Prostate-specific membrane antigen PET/CT is more accurate than conventional imaging for pinpointing certain prostate cancers and should be incorporated into routine clinical workup.
That was the argument made by Australian researchers in a March 22 study published in the Lancet. In a trial of more than 300 men with high-risk cancer, the team found that PSMA PET/CT was nearly one-third more accurate than standard medical imaging at locating the disease.
Lead author Michael Hofman, MBBS, with the Peter MacCallum Cancer Center in Melbourne, said the findings are enough for him to suggest an addition to the currently approved pathways for men with the disease.
"Taken together, our findings indicate that PSMA PET/CT scans offer greater accuracy than conventional imaging and can better inform treatment decisions,” Hofman said in a statement. “We recommend that clinical guidelines should be updated to include PSMA PET/CT as part of the diagnostic pathway for men with high-risk prostate cancer."
There will be further analyses needed to determine the economic feasibility of widespread PSMA PET/CT use, but the researchers think such an approach could help tailor treatments on a per-patient basis.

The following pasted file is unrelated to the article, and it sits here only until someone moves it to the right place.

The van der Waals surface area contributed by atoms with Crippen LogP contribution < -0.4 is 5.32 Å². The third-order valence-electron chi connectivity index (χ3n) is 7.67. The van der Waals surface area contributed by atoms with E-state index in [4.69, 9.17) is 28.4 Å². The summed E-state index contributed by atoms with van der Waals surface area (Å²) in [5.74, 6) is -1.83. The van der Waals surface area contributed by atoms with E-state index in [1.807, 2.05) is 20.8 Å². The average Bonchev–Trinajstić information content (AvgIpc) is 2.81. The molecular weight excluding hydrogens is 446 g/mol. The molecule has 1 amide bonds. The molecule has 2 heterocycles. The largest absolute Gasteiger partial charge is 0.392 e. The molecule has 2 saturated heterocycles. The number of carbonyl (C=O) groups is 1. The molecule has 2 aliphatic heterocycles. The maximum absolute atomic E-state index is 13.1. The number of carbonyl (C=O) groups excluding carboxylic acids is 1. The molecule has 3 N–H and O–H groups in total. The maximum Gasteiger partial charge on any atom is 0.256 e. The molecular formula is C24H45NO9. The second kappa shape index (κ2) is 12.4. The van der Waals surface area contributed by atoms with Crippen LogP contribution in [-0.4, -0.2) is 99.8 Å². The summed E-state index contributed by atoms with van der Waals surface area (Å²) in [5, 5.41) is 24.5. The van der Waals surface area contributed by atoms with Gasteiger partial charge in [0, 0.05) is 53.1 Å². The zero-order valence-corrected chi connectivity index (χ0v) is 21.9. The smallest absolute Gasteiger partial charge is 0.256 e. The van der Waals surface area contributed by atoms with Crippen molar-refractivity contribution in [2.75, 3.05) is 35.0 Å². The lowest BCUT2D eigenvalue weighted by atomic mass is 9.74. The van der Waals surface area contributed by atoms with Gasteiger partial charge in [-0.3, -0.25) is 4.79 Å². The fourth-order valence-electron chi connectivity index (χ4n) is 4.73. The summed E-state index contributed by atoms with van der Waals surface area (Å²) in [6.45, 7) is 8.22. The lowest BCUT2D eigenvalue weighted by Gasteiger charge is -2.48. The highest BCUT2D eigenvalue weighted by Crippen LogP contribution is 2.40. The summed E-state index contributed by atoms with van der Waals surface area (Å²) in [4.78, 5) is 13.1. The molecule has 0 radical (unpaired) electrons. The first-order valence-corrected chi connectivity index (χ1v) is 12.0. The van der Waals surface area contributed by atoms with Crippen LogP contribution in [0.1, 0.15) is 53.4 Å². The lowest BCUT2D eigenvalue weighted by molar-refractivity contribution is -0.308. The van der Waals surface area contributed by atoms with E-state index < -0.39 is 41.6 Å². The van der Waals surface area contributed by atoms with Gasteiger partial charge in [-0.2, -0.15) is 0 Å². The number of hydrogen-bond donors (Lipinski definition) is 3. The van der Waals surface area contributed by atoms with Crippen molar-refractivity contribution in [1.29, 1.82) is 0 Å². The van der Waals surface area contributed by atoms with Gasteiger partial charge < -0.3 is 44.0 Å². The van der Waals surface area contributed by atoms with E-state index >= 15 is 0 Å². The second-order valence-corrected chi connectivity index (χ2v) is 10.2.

For their randomized controlled study, Hofman et al. wanted to find out if molecular imaging could help physicians better understand how severe the disease is at a patient’s initial diagnosis.
To do so, they recruited 339 men with aggressive prostate cancer from 10 Australian healthcare institutions for their research. Each patient was randomly assigned to receive either the standard conventional CT and bone scans (152 individuals) or PSMA PET/CT (148 patients). After this, the men switched imaging protocols and received exams different from their baseline tests. One exception to this was if a patient had more than three areas of cancer spread on their first scan.
According to the results, PSMA PET/CT was “much more accurate” than CT and bone scans at detecting cancer metastasis (92% compared to 65%). This was primarily due to its ability to spot smaller sites of tumor spread, the authors wrote.
Additionally, the molecular imaging combination provided fewer false negative results and a smaller number of ambiguous results compared to the conventional approach. PET/CT also led to changes in 28% of treatment plans as opposed to 15% imaged using CT and bone scans.
Senior author of the research Declan Murphy, also with Melbourne’s Peter MacCallum Cancer Center, pointed out that one in three prostate cancer patients will relapse after surgery because current imaging couldn’t identify the disease in multiple areas of the body.
“Our findings suggest PSMA-PET/CT could help identify these men sooner, so they get the most appropriate care,” Murphy said in a statement.